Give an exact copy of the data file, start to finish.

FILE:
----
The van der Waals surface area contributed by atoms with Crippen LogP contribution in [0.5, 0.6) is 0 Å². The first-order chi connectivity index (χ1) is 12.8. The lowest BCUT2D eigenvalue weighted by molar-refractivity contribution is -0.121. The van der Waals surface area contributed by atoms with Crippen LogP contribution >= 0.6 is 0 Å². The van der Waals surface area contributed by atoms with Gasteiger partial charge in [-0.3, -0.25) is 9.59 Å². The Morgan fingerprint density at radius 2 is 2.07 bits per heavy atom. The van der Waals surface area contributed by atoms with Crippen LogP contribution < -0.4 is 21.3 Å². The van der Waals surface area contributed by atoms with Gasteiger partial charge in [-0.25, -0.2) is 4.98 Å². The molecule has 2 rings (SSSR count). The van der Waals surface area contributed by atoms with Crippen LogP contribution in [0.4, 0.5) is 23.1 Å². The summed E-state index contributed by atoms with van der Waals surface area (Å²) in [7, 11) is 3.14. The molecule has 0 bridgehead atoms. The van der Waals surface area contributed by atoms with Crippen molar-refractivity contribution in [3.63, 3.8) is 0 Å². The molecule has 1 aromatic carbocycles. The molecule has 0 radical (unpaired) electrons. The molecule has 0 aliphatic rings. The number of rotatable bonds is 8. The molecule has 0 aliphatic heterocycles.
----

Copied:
The van der Waals surface area contributed by atoms with Crippen LogP contribution in [0.5, 0.6) is 0 Å². The first-order chi connectivity index (χ1) is 12.8. The lowest BCUT2D eigenvalue weighted by molar-refractivity contribution is -0.121. The van der Waals surface area contributed by atoms with Crippen LogP contribution >= 0.6 is 0 Å². The van der Waals surface area contributed by atoms with Gasteiger partial charge in [-0.3, -0.25) is 9.59 Å². The Morgan fingerprint density at radius 2 is 2.07 bits per heavy atom. The van der Waals surface area contributed by atoms with Crippen LogP contribution < -0.4 is 21.3 Å². The van der Waals surface area contributed by atoms with Gasteiger partial charge in [-0.25, -0.2) is 4.98 Å². The molecule has 2 rings (SSSR count). The van der Waals surface area contributed by atoms with Crippen LogP contribution in [0.4, 0.5) is 23.1 Å². The summed E-state index contributed by atoms with van der Waals surface area (Å²) in [7, 11) is 3.14. The molecule has 0 bridgehead atoms. The van der Waals surface area contributed by atoms with Crippen molar-refractivity contribution in [3.63, 3.8) is 0 Å². The molecule has 1 aromatic carbocycles. The molecule has 0 radical (unpaired) electrons. The molecule has 0 aliphatic rings. The number of rotatable bonds is 8. The molecule has 0 aliphatic heterocycles.